There are two monuments to the 143rd Pennsylvania on the Gettysburg battlefield.
The first monument, erected in 1889 by the State of Pennsylvania, is west of Gettysburg on the southwest corner of Chambersburg Road and Reynolds Avenue. (39.836596° N, 77.249245° W; Tour map: South Reynolds Avenue) It shows the regiment’s location during the fighting of July 1st. (Google maps to both monuments)
The front of the monument is a bas-relief of Sergeant Ben Crippen shaking his fist at advancing Confederates. Crippen was killed bearing the flag during the retreat through the town on July 1st. His body was not recovered and he is assumed to be one of the “unknowns” in the National Cemetery.
The 143rd’s second monument is south of Gettysburg on Hancock Avenue. (39.809861° N, 77.236135° W; Tour map: Hancock Avenue Part 3) It was erected in 1895, and shows the regiment’s position on July 2nd and 3rd.
The 143rd Pennsylvania was commanded at the Battle of Gettysburg by Colonel Edmund L. Dana. He took over the brigade during the fighting, and Lieutenant Colonel John D. Musser took command of the regiment.
The regiment brought 515 men to the field, losing 21 killed, 141 wounded and 91 missing.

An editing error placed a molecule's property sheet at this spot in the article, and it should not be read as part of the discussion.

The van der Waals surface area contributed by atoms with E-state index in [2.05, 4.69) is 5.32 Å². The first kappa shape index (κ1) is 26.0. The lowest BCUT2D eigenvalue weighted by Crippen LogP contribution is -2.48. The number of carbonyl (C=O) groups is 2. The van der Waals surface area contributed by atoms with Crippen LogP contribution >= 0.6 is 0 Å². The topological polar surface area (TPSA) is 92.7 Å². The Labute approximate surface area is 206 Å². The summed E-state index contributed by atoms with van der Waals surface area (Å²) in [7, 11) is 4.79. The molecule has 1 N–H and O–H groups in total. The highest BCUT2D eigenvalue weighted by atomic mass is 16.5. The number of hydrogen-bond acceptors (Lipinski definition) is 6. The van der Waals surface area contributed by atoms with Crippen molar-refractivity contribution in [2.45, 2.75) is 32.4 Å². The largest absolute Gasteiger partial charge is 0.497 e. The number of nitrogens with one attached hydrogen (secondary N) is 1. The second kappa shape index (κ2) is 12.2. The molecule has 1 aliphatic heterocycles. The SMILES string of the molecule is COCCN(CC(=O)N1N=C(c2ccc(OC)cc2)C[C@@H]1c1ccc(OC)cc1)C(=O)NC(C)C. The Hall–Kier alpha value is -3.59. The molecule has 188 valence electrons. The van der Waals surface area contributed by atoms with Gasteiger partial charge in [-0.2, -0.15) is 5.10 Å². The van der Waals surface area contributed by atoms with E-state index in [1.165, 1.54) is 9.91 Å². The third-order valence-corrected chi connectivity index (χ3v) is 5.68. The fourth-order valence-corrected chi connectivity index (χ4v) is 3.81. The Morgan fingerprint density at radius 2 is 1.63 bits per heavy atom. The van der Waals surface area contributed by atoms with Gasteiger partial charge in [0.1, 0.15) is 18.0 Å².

|Sergeant James M. Rutter of Company C was awarded the Medal of Honor for his actions on July 1st when “at great risk of his life went to the assistance of a wounded comrade, and while under fire removed him to a place of safety.”|
See Lieutenant Colonel John D. Musser’s Official Reports for the 143rd Pennsylvania in the Battle of Gettysburg
From the front of the monument:
143d Penna. Infantry
2d Brigade 3d Div. 1st Corps
From the rear of the monument:
This monument marks right of first position July 1, 1863, facing north and second position facing west, which the Regiment held from 11:30 a.m. until First Corps fell back. Last position on Seminary Ridge right resting on railroad cut. July 2d & 3d Regiment was in line on left centre and on the 3rd assisted in repulsing the final charge of the enemy
Present at Gettysburg, 45
Killed officers 1, men 20.
Wounded officers 11, men 130.
Captured or missing 91 men.
Total loss 253
Recruited in the counties of
Luzerne, Susqueshanna, Wyoming
Mustered in Aug. Oct. 1862
Mustered out June 12th 1865
From the Hancock Avenue monument:
143rd Penna. Infantry
2nd Brig. 3rd Div. 1st Corps
Held this position July 2nd and 3rd 1863 and assisted in the repulse of the enemy on the 3rd.
Monument erected on 1st days field near Reynolds Grove where the regiment lost 145 killed and wounded and 91 missing out of 465 present for duty. Losses here 16 killed and wounded.
Army of the Potomac
From the rear:
Wilderness. Laurel Hill.
Spotsylvania. North Anna.
Bethesda Church. Cold Harbor.
Petersburg. Weldon R.R.
Vaughn Road. Hatchers Run.
Mustered in Luzerne Co. Aug. 26, 1862.
Mustered Out. June 12, 1865.
See more on the 143rd Pennsylvania Volunteer Infantry Regiment in the Civil War